The CIO Summit took place in London a few weeks ago. The event was the perfect opportunity to take the pulse of IT trends and to listen to the top industry players. We have summarised the event in 5 key concepts that will be key in the future of the CIO role.
This topic was definitely the event’s “trending discussion point”. The concept was referenced in many of the presentations. The Summit emphasise that we are experiencing “a digital transformation”, and that the CIO role is key in this process. Transformation and speed were highlighted as being key factors. As Brendan O’Rourke from Telefonica said “If you don’t change as fast as the markets, you lose”.
This digital transformation is taking place within a new economic situation. CIOs are required to reduce IT costs, whilst also increasing business growth and overall productivity. In this new era, IT providers need to give real value to their customers. Christina Scott, Financial Times CIO, highlighted the challenge in the press industry where £100m has been lost in advertising revenue in the last decade.
Richard Warner, CIO of LV shared some examples of “the internet of things” such as intelligent cars with apps integrated. For insurance companies like LV, this will be an innovation opportunity to leverage. In his well-received presentation, James Whitaker shared another story of how Bing provides the opportunity to integrate end user into our everyday tools. e.g. into the Outlook calendar. “Experiences as the new apps”.
And how fast do we need to act to take advantage of the disruption opportunity? “The digital revolution is about doing things & learning from them rather than waiting for an idea to be 100% formed” – Paul Dawnson. Partner at Fluxx.
Consumerization of the IT
Businesses are changing fast and the CIO role is changing as well. In the new business organisation, CRM and IT solutions are closer than ever. As a result of these changes, a new CIO role is emerging: a persona orientated to drive change in the business model: “I don’t see myself as IT, I see myself as part of the business”, Andy Haywood, Co-operative CIO told us when he shared how they are organised. They developed a digital plan that involves the whole organisation.
Going beyond the marketing and business objectives, the CIO has another aspect to take care of. The surge in mobile devices being used is empowering people’s ability to work from anywhere. How they are approaching the “mobility” challenge, was covered with real examples, such as Cloud solutions (“cloud is an inevitability for everyone” – Jos Creese, Hampshire County Council CIO), BYOD solutions, and promoting the “Anywhere Working” concept (Severn Trent, CIO Myron Hyrcyk, remarks mobility as big challenge)
Smart use of the Big Data
This is not about how much data you can collect, is about what you do with it. We need to make some deep analyses to extract really useful information. Christina Scott, Financial Times CIO, told us how she is trying to get the right information from their media customers on a single platform. “We put data at the heart of our marketing, advertising, editorial and business decisions”.
Choosing the right partner will create the perfect situation. Michal Paulson, Co-operative CTO told of his experience creating a mix between “in house” capabilities and the correct partners, involving them as part of the internal team.
In Microsoft we are proud to collaborate with organisations to find the right solution, helping to achieve business objectives. That was the case with Simon Callow, head of IT at Aston Martin, who told us how they are working, hand in hand, with Microsoft on their Office 365 implementation. “I’ve put my faith and trust in a supplier and an organisation with proven experience: Microsoft”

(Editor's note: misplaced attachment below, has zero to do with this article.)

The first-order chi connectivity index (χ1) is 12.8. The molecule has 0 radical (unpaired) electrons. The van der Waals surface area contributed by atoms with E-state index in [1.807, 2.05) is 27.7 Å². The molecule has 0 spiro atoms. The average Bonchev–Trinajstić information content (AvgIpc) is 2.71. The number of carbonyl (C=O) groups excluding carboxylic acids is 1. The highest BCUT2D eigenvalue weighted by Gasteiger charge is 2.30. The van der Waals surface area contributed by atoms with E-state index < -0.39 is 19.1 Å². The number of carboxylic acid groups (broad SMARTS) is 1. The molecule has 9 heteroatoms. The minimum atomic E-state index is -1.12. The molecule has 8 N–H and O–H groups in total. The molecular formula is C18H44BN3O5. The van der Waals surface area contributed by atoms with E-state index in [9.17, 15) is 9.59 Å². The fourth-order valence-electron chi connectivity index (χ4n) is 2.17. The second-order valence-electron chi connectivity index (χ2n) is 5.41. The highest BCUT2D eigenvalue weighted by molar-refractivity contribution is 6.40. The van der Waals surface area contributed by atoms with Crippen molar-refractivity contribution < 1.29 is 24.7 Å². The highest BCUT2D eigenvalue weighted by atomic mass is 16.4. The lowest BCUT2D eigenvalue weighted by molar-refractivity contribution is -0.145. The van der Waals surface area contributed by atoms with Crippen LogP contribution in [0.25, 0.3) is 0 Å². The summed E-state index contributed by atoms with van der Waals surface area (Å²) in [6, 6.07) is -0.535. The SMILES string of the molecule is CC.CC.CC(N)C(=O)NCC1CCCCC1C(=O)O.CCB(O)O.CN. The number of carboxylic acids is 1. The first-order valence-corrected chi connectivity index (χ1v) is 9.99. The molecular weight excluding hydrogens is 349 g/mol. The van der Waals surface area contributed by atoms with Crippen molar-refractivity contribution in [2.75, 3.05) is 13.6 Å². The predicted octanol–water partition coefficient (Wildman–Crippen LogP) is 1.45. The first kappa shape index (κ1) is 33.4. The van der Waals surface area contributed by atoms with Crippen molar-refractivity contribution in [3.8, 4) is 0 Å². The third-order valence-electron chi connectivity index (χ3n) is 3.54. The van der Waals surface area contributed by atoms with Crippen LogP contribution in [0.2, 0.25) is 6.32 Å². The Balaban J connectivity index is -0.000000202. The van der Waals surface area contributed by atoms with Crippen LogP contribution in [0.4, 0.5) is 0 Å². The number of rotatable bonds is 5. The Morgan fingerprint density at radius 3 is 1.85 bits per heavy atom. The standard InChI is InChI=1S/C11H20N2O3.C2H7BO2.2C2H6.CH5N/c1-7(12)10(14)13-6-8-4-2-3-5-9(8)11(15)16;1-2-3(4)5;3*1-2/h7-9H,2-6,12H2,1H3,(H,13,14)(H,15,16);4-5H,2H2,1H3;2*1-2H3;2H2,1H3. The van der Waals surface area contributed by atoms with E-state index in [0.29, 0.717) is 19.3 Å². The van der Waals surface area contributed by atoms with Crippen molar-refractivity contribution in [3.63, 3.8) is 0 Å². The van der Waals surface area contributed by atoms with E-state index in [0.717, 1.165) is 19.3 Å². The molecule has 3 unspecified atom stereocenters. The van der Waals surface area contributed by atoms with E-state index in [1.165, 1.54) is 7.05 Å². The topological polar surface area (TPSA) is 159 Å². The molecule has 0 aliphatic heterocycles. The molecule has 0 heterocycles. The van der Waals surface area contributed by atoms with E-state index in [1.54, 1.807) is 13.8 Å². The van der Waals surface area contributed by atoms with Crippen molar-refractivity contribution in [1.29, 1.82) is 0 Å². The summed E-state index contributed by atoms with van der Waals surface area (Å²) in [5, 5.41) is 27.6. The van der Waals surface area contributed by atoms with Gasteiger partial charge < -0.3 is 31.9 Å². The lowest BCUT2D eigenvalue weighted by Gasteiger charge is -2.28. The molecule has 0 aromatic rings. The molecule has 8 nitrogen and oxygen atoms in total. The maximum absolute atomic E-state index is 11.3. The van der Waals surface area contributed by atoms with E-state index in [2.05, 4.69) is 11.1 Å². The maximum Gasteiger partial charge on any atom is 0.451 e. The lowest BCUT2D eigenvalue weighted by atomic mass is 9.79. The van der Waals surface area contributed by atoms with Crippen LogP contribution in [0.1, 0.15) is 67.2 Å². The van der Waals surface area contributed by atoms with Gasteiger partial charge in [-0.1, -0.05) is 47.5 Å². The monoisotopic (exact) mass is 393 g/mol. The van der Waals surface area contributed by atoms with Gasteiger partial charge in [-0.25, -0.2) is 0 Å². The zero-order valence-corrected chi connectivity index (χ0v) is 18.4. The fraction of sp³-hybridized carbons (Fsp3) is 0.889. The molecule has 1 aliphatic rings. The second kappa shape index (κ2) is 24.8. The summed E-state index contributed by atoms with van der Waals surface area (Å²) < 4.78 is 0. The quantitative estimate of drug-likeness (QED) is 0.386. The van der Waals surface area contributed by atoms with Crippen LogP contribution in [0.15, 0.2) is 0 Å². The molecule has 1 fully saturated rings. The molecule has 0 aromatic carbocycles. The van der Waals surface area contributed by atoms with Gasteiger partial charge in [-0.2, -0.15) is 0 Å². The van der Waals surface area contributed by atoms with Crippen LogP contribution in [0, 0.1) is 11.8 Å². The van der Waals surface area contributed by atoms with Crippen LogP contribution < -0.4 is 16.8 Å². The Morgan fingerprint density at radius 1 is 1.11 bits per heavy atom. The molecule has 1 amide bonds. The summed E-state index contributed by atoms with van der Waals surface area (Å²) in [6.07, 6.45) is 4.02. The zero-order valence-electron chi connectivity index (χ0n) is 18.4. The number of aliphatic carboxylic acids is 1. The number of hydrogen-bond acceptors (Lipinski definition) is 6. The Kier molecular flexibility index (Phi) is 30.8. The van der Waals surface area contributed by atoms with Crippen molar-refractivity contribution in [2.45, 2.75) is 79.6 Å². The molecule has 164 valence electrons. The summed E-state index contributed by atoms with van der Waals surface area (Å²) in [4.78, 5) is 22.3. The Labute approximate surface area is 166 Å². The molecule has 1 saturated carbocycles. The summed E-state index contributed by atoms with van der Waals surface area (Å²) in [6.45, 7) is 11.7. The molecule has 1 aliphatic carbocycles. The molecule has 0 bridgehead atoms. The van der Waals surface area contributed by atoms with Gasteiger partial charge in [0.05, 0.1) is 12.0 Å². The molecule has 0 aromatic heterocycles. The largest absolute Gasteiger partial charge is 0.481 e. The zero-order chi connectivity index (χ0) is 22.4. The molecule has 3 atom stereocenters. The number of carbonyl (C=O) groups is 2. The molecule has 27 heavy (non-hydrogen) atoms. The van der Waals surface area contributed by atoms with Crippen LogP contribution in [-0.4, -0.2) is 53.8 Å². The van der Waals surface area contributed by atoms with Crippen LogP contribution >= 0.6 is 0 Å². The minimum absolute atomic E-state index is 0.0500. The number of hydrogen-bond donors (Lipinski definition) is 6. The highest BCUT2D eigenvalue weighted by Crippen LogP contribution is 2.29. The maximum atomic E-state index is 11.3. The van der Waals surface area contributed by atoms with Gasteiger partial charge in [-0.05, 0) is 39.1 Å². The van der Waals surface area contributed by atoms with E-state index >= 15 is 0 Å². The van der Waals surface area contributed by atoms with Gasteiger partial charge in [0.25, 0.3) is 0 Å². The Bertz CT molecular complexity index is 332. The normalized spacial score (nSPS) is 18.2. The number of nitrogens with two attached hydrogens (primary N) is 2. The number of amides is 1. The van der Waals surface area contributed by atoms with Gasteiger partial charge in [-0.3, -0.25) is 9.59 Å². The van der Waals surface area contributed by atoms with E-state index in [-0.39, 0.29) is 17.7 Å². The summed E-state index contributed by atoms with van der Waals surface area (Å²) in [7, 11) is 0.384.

The classic message from organisations is “to put the customers first”. These days, we are living with the rise of social media channels, with their respective platforms and tools… Companies need to integrate these tools into their IT systems, and customers are being empowered with the use of the social channels. Richard Warner, LV CIO, spoke about “FriendSurance”. An online peer-to-peer insurance for the German market, which combines social networks with well-established insurance companies. O’Rourke from Telefonica shared a best practice with good results: “Giff Gaff”, a virtual mobile network, which is “managed” by their customers. An intelligent use of technology will be key for customer engagement: “The art of following the customer is really important”, said JJ Van Oosten – Group CIO Travis Perkins.
The Consumerisation of IT requires an internal cultural change. The digital disruption is not only about IT, it is also about people (“The real business difference is the people” – Myron Hrycyk – Severn Trent CIO). The IT departments might prepare general IT training for their employees, in order to be prepared for managing their own devices, work from anywhere, or use tools related to the business necessities. IT is changing so fast, with new concepts and tools. Traditional IT specialist skills need to be revisited and refreshed. O’Rourke, CIO of Telefonica UK explained how they are working internally, with projects like “Telefonica Digital” to promote business transformation with brilliant IT that will generate “digital power”.
In terms of internal employees, Anthony Watson, Barclays CIO, highlighted another opportunity and challenge in his speech: “We need to bring diversity” into the IT. He said that the IT industry needed to recruit and promote more women to get the right balance.
All in all, as Richard Warner said: “Never has there been a more challenging or more fun time to be a CIO.” What do you think?